3 months in.

  1. I’m homesick like nobody’s business. I haven’t seen my family’s faces in over 3 months, since they were gone before I left for Tennessee in July.
  2. Money is tight. But guess what, Anita? You signed up for this. What level of spending each month is appropriate for the amount of my paychecks? How do I save money?Ā What do I define as “having enough”?Ā I can only say that I have the utmost respect for the millions of people all over the world who work far more than 40 hours a week, who never have time to spend in their home (if they have one) or with their families, who will never have enough in a savings account to feel secure buying that one extra little thing they’ve been wanting, and whose life situations require that they live paycheck to paycheck and save coupons and pinch pennies wherever they can. ManyĀ parents of students I teach are in some of these situations, and I feel for them deeply. I view my commitment to live as much within my paychecks as possible as an act of solidarity with folks whose income falls far under the poverty line. Yes, I have my car, auto insurance, health insurance, and a warm place to sleep. But I have committed to a different lifestyle than I am used to,Ā and I am doing my best to live into the challenge of economic solidarity.
  3. Living community is hard. Like, really hard. I’m struggling to a) know myself, b) be comfortable enough with myself to share the ‘real me’ with my housemates, c) get to know my housemates enough where I can live as respectfully as possible with them, d) get enough group time in, e) get enough Anita time in, and f) get enough God time in.
  4. Oh, and conflict (haha yeah, who deals with conflict well? Answer: NOT. ME.) I’m really trying to know my conflict style and my housemates conflict style well enough to be proactive and work things out. But it’s hard. My self-perceptions always get in my way. I worry my housemates don’t like me (ok, I know that’s irrational…{:P). I want people to be happy, many times at the sacrifice of my own personal wants and needs. I try to see it all as a growing edge that I’m working on.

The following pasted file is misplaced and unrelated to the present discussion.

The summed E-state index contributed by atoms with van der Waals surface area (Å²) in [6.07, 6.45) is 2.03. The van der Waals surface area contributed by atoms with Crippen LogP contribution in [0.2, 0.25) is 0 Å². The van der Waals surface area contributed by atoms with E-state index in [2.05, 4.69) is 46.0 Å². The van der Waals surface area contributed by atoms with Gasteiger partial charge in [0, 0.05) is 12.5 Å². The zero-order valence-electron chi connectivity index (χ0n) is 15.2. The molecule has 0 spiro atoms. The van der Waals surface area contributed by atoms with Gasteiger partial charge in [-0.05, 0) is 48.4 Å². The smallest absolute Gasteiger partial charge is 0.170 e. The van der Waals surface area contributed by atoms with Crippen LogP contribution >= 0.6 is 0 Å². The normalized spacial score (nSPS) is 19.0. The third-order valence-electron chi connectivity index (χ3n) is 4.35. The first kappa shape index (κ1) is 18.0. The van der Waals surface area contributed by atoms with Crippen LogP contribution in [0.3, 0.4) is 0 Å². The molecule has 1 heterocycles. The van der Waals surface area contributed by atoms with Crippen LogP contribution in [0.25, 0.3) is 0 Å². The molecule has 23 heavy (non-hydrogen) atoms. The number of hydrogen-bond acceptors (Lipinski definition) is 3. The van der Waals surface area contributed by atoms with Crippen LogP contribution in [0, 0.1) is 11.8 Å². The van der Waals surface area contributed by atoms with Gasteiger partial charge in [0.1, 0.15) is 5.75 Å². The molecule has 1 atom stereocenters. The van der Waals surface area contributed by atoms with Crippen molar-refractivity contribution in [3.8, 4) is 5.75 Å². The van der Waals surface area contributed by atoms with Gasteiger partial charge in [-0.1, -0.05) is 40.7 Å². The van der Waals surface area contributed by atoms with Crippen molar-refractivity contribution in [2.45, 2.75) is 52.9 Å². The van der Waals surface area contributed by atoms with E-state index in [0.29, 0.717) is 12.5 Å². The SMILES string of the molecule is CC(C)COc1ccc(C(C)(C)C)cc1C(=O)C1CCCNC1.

5. Future plans are stressful. Read: grad school, $$$, applications, $$$, relationships, geography, $$$…it feels like too much for me sometimes.

Good things happen all the time. God is good, really good, and many times I want to shout about it. I have so many blessings in my life, in the form of family and friends and opportunities, and I am ever grateful for the privilege to experience these things. But as all of these things swirl around in my brain, it’s hard to get quiet enough to hear God speaking to me. Sometimes it’s more of a whisper than a whirlwind.

If you are a praying person,Ā send some prayers for me to be able to quiet myself enough to hear what my heart wants and what God is leading me towards. If you are not a praying person, just give a hug to the universe and I’ll let you know when I get it. šŸ™‚